In Focus

It's no fun to dummy bid the YWCA

A number of IT solutions providers and ten residential renovation contractors guilty of anti-competitive practices.

In the first ruling under Hong Kong’s competition law, the tribunal found that IT solutions provider BT Hong Kong rigged a bid to supply and install a hyper- onverged IT server system for the Young Women’s Christian Association (YWCA). The YWCA required five bids for the system, so BT arranged for four other companies to submit dummy bids to comply with bid terms. The Hong Kong Competition Commission (HKCC) filed a complaint against five IT firms, Nutanix, BT Hong Kong, SiS International, Innovix and Tech-2, alleging that only BT was interested in bidding and that Nutanix conspired with BT to obtain dummy bids from other Nutanix channel partners. The Tribunal ruled that Nutanix, BT, Innovix and Tech-21 engaged in bid-rigging although HKCC was unsuccessful in its case against SiS after concluding that the employee’s rogue actions had no authority to bind the whole company.

Fresh from success in the YWCA case, the HKCC won its case against 10 residential renovation contractors which participated in a scheme where they would only work on the renovation of designated floors in each of the three buildings in On Tat Estate, Kwun Tong and even agreed on the package prices for certain renovation items. Hong Kong Business reached out to prominent legal players for their take on the landmark ruling and what it means for the legal industry moving forward.

Q. How does the new bill define competition? What practices can be interpreted as anti-competitive?

Counsel Christopher Short and senior associate Stephanie Lau at Clyde & Co. noted that the definition of competition under the competition ordinance is not straightforward, and is linked to contravention (or alleged contravention) of a “competition rule” or a “decision relating to a competition rule.” In essence there are three rules, the first conduct rule seeks to prohibit arrangements between market participants such as price collusion, market sharing, bid-rigging activities. The second conduct rule targets undertakings who have a substantial degree of market power in abusing that power with a view to protecting or increasing their position of power and profits whilst the merger rule is limited to mergers relating to undertakings directly or indirectly holding licences issued under the Telecommunications Ordinance.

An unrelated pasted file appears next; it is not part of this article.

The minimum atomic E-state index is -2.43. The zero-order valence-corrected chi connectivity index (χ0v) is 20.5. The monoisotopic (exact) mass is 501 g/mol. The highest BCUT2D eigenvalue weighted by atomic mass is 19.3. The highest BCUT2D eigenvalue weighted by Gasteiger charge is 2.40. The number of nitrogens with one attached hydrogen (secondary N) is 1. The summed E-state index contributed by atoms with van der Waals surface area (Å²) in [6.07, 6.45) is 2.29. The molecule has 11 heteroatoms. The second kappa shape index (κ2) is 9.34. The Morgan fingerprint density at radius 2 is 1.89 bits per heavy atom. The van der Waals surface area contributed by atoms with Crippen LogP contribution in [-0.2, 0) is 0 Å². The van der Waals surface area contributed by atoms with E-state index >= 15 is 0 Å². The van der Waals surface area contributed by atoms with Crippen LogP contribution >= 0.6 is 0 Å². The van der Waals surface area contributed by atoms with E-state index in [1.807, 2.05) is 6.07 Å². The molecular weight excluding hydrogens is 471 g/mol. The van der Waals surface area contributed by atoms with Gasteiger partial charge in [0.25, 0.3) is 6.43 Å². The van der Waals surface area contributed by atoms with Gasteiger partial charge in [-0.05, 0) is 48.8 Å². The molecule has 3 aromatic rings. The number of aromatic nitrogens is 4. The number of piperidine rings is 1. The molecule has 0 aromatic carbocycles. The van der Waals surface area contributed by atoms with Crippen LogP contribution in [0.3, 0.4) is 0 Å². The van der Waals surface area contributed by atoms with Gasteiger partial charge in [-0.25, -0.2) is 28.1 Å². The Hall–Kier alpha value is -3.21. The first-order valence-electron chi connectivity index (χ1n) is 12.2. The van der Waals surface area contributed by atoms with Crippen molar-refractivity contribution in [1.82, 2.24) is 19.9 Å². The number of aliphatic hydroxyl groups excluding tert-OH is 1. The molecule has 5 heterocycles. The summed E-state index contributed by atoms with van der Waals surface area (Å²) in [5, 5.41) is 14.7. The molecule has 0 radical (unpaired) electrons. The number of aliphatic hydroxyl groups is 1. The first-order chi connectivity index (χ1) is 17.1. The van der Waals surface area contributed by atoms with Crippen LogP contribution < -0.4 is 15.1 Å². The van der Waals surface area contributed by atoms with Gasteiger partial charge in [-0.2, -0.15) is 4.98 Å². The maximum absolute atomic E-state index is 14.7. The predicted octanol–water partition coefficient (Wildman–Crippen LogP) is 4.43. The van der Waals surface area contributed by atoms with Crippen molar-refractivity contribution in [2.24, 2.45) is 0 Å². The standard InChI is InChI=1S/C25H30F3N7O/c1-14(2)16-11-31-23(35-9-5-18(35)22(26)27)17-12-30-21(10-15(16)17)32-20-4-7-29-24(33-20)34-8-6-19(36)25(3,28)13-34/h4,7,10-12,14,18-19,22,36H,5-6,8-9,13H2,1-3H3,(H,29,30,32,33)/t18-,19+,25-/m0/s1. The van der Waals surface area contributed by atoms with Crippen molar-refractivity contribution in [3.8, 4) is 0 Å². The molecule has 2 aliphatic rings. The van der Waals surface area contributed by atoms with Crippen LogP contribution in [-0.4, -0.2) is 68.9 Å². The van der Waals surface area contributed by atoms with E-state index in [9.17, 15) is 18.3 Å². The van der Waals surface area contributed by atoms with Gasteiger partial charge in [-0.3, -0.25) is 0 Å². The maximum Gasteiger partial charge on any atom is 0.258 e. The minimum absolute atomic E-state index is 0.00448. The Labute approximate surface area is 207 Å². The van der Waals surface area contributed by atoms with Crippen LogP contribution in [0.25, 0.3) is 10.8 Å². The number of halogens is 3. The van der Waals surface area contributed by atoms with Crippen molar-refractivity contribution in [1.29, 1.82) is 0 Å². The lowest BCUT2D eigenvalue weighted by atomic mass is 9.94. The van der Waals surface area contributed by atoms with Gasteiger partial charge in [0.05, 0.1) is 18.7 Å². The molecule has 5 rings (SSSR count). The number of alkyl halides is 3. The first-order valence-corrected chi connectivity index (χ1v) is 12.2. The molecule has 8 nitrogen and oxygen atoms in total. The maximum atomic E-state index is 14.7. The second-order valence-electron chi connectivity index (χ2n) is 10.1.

The Commission so far has received complaints dealing with both the first and second conduct rules, said Adelaide Luke, a partner at Herbert Smith Freehills. She added that cartel conduct such as bid-rigging, which falls under the First Conduct Rule, is a common issue in many sectors whilst second conduct cases have yet to be raised to the Tribunal. However, Ben Bury, partner at Holman Fenwick Willan, explained that the first two decisions handed down by the Competition Tribunal concern an infringement of the first conduct rule which is concerned with preventing cartel conduct, or “making or giving effect to an agreement, engaging a concerted practice, or making or giving effect to a decision of an association, if the object or effect is to harm competition in Hong Kong.”

Q. What are the implications for undertakings that violated the competition rules?

Giovanna Kwong, a partner at Stephenson Harwood, mentioned that the Competition Tribunal is empowered to make various orders against an undertaking. For example, an order for a declaration that the undertaking has contravened a competition rule, an order restraining it from engaging in any conduct that constitutes the contravention. Financially, undertakings may be ordered to pecuniary penalty of up to 10% of its annual turnover in Hong Kong. Directors of the undertaking may also be found liable for the anti-competitive conduct, including a director disqualification order.

Q. The Ordinance proved its merit in curbing anticompetitive practices in the telco and building sector. What other industries would benefit from it?

The Commission has once said that the most complained against sectors are the construction and information technology sectors, Kwong noted.

Furthermore, senior associate at Clyde & Co., Alastair Long, explained that the transportation industry and supply chain industries are susceptible to the impact of the competition ordinance, particularly where business consider that the consolidation of their resources/ capabilities is necessary to survive more challenging economic headwinds. The financial services industry is also an area where the effects of the competition ordinance will require to be considered with care.

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